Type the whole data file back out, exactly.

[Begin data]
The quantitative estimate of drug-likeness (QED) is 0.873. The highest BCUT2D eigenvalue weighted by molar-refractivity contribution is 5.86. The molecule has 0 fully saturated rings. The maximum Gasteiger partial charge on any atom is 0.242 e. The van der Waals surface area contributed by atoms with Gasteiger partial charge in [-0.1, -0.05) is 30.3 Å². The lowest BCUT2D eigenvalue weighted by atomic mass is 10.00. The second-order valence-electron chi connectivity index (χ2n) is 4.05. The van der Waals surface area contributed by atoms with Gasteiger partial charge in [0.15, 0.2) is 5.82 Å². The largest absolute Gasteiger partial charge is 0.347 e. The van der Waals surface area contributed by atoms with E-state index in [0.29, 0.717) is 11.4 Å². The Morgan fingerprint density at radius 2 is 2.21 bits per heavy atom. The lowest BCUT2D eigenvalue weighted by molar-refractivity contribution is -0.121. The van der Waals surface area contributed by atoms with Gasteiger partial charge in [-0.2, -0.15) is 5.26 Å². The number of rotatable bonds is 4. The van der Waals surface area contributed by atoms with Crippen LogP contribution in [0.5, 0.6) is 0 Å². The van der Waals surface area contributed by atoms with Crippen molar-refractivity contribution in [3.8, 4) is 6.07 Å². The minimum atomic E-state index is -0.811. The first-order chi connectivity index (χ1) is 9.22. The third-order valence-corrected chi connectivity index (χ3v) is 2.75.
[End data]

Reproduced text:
The quantitative estimate of drug-likeness (QED) is 0.873. The highest BCUT2D eigenvalue weighted by molar-refractivity contribution is 5.86. The molecule has 0 fully saturated rings. The maximum Gasteiger partial charge on any atom is 0.242 e. The van der Waals surface area contributed by atoms with Gasteiger partial charge in [-0.1, -0.05) is 30.3 Å². The lowest BCUT2D eigenvalue weighted by atomic mass is 10.00. The second-order valence-electron chi connectivity index (χ2n) is 4.05. The van der Waals surface area contributed by atoms with Gasteiger partial charge in [0.15, 0.2) is 5.82 Å². The largest absolute Gasteiger partial charge is 0.347 e. The van der Waals surface area contributed by atoms with E-state index in [0.29, 0.717) is 11.4 Å². The Morgan fingerprint density at radius 2 is 2.21 bits per heavy atom. The lowest BCUT2D eigenvalue weighted by molar-refractivity contribution is -0.121. The van der Waals surface area contributed by atoms with Gasteiger partial charge in [-0.2, -0.15) is 5.26 Å². The number of rotatable bonds is 4. The van der Waals surface area contributed by atoms with Crippen LogP contribution in [0.5, 0.6) is 0 Å². The van der Waals surface area contributed by atoms with Crippen molar-refractivity contribution in [3.8, 4) is 6.07 Å². The minimum atomic E-state index is -0.811. The first-order chi connectivity index (χ1) is 9.22. The third-order valence-corrected chi connectivity index (χ3v) is 2.75.